The census is a count of all people living in the United States, mandated by the Constitution, that is conducted every 10 years. It is conducted by the U.S. Census Bureau, a nonpartisan government agency.
The census counts every resident in the United States, including citizens, non-citizen legal residents, non-citizen long-term visitors, and undocumented immigrants.
In March 2020, households will receive a letter inviting them to participate in the 2020 Census, with details on how to fill out the census. You can fill out the census online, by mail, or by phone. All households will receive this letter by April 1, 2020, which is Census Day. Census Day is the point of reference for filling out the census--in your responses, you include everyone living in your home on April 1, 2020, regardless of age or guardianship.In April 2020, households that have not yet responded will be sent a paper census. Due to precautions regarding the spread of COVID-19, home visits have been pushed back to begin in late May 2020. You have until the summer of 2020 to complete the census.
December 2019 - Mid-March 2020
Educate your audience about the 2020 Census.
- Explain why it’s important and how it benefits your community.
- Inform your audience that the census is easy, safe, and important.
- Display posters and other partner materials.
- Include messaging about the 2020 Census in your emails, newsletters, and blogs.
- Apply to be a census taker and recruit part-time staff and young adults to become census takers.
The website to respond to the census goes live. People across the United States can begin responding to the 2020 Census online, by phone, or by mail.
April 1 is Census Day
Mid-March - May 2020
Encourage your audience to respond to the 2020 Census.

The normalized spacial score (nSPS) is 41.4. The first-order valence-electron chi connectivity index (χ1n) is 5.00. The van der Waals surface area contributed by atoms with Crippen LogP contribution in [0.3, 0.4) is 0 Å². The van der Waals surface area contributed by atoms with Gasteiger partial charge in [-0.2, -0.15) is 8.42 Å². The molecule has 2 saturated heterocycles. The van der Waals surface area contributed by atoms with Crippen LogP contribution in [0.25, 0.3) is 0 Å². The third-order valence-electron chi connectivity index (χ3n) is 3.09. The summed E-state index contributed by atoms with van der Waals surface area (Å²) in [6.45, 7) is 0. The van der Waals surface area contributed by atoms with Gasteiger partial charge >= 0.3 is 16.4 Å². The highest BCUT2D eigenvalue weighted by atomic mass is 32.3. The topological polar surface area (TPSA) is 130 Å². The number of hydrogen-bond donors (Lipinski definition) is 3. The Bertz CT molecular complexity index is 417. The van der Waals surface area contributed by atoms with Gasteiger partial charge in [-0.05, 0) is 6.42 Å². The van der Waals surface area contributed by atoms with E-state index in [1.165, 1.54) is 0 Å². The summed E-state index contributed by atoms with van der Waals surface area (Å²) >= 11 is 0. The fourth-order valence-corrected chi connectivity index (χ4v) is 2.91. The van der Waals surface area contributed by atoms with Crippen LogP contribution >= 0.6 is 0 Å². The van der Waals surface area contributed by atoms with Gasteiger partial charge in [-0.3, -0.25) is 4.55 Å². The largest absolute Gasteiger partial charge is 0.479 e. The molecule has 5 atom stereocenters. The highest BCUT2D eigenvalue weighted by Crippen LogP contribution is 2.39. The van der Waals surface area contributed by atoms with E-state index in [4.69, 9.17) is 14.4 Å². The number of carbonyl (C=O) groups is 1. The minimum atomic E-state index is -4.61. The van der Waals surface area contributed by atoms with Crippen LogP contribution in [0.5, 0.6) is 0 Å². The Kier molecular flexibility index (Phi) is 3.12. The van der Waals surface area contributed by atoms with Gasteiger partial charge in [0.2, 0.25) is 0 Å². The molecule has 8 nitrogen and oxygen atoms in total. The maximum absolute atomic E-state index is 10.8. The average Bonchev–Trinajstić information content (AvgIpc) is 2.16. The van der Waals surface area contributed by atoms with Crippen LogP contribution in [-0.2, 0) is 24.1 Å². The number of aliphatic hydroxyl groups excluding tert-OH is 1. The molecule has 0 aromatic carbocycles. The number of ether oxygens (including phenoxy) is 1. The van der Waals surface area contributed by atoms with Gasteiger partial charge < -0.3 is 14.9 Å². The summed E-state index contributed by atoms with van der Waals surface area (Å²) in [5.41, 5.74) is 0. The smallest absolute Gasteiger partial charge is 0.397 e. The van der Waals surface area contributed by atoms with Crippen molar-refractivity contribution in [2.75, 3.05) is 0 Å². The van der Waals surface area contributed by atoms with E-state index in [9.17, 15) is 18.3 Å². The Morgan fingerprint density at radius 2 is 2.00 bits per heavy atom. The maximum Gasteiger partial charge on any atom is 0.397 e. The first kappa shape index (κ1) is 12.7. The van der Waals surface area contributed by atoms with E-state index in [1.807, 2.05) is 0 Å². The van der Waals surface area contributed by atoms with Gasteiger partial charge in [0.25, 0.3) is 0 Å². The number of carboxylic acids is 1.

- Share the link to the online census form.
- Make computers or Wi-Fi available for your audience to respond online.
- Continue to inform your audience about the importance of responding to the census.
May - July 2020
Share information about how the U.S. Census Bureau will make sure everyone is counted.
- Let your audience know that census takers will follow up in person with households that have not yet responded.
- Inform your audience that census takers can assist them in completing their census form.
The 2020 Census in your community - If you are unsure of who in your community will be leading the efforts to "Get Out the Count" in 2020, here are some of the trusted partners in your state that are here to help:
The census asks you demographic information about all of the people residing in your home, including age, race, and gender. It will never ask you to disclose information such as your social security number, anything related to your bank account or credit card numbers, or anything related to your political party affiliation.
Importantly, the 2020 Census will NOT ask you about your citizenship status. To find out what questions will be asked by the census, visit: https://2020census.gov/en/about-questions.html
- We can reassure families that filling out the census is safe. The U.S. Census Bureau is bound by law to keep your census responses strictly confidential.
- IT IS A FEDERAL CRIME TO USE ANY INFORMATION OBTAINED IN A CENSUS FORM FOR ANYTHING OTHER THAN AN ACCURATE CENSUS COUNT.
- Census takers cannot ask for social security numbers, financial information, or payment of any kind.
You will NOT be asked about your citizenship status on the 2020 Census.
The groups most likely to not be counted are:
- Infants and young children
- Highly mobile persons
- Racial and ethnic minorities
- Non-English speakers
- Low income persons
- Persons experiencing homelessness
- Undocumented immigrants
- Persons who distrust the government
- LGBTQ persons
- Persons with mental or physical disabilities
- Persons who do not live in traditional housing
Helping to get an accurate census count is one of the most important things we can do to serve our communities.
Undercounting in the 2020 Census
- In addition to potential misinformation about a 'citizenship question,' many barriers exist that may discourage, dissuade, or deny access to those historically undercounted groups.